#### 1. Introduction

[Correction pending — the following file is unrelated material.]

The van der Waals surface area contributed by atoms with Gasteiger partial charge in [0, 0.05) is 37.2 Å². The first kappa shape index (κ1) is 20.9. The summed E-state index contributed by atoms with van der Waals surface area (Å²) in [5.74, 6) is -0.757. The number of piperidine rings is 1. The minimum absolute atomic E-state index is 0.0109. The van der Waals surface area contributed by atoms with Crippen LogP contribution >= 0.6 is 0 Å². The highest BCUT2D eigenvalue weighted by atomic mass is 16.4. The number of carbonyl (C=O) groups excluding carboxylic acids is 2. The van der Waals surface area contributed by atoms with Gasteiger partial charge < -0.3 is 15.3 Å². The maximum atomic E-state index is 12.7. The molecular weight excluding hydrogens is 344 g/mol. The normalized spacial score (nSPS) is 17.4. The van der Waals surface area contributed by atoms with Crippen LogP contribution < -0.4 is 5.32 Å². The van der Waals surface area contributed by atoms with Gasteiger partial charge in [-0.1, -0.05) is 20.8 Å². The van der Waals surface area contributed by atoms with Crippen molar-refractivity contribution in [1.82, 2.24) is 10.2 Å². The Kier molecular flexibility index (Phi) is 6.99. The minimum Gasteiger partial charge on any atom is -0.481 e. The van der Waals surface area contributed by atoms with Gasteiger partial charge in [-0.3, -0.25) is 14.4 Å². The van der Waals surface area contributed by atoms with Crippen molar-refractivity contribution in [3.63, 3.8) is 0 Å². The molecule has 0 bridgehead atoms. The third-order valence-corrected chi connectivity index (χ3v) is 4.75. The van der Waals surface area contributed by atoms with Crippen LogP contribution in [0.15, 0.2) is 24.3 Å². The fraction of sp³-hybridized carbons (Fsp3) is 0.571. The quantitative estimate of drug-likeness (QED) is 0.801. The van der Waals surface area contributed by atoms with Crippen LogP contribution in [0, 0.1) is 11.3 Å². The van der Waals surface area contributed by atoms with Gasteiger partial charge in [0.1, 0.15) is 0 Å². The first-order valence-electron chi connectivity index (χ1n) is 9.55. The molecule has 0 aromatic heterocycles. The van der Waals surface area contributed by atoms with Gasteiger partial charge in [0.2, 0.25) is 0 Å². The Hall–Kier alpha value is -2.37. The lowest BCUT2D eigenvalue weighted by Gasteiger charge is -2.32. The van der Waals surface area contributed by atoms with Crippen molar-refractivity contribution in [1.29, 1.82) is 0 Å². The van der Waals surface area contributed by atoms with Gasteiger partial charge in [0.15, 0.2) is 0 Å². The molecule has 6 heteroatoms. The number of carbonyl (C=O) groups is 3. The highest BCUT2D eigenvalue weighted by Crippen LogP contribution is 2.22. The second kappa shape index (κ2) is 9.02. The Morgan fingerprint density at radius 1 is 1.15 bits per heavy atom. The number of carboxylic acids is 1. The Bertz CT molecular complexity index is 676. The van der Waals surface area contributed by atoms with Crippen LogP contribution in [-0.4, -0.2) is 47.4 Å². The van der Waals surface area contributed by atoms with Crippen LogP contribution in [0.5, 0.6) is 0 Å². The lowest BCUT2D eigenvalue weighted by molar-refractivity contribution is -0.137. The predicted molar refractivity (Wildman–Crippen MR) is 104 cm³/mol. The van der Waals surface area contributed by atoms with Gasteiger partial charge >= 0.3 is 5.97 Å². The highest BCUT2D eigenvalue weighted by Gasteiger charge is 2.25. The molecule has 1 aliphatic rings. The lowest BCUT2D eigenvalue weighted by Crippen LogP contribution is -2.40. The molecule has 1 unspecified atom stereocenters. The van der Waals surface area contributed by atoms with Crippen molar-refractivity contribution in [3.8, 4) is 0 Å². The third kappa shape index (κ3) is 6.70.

Shallow tunnels are very common nowadays in municipal engineering construction as they make traveling more convenient and also reduce engineering costs. Though shallow tunnels have a number of advantages, accidents due to instability of tunnels face would occur if the supporting pressure cannot resist the earth pressure. Thus, to avoid the occurrence of such accidents, it is necessary to determine the suitable retaining pressure on the tunnel face. The stability analysis of the face for a tunnel excavated in shallow strata has drawn the attention of many investigators [1–4]. On the other hand, the retaining pressure on the tunnel face is constant in practical engineering when the earth pressure balance of tunnel face is achieved by using compressed air or bentonite slurry. Therefore, it is necessary to establish a method to evaluate the stability of tunnel face when the retaining pressure is known. The safety factor (FOS) is a valid index to evaluate the stability of geotechnical structure which is widely used in geotechnical engineering. Presently, the safety factor used in geotechnical stability analysis is mostly calculated by the finite element method with shear strength reduction technique (SSRFEM) [5–9]. Based on this method, the safety factor and critical failure surface can be obtained by reducing the actual shear strength parameters until geotechnical material fails. So the accuracy of FOS derived from SSRFEM relies strongly on the determination of failure of geotechnical structure. However, the definition of failure for geotechnical structure is a disputed issue. Griffiths and Lane [10] chose the nonconvergence of algorithm as the indicator of failure for homogeneous slope. Snitbhan and Chen [11] regarded bulging or progressive loss of ground along the vertical cut as the failure of vertical slope. As there is divergence of definition for failure in the geotechnical engineering field, the different definition of failure would induce different analysis result, which confines the application of SSRFEM in geotechnical engineering.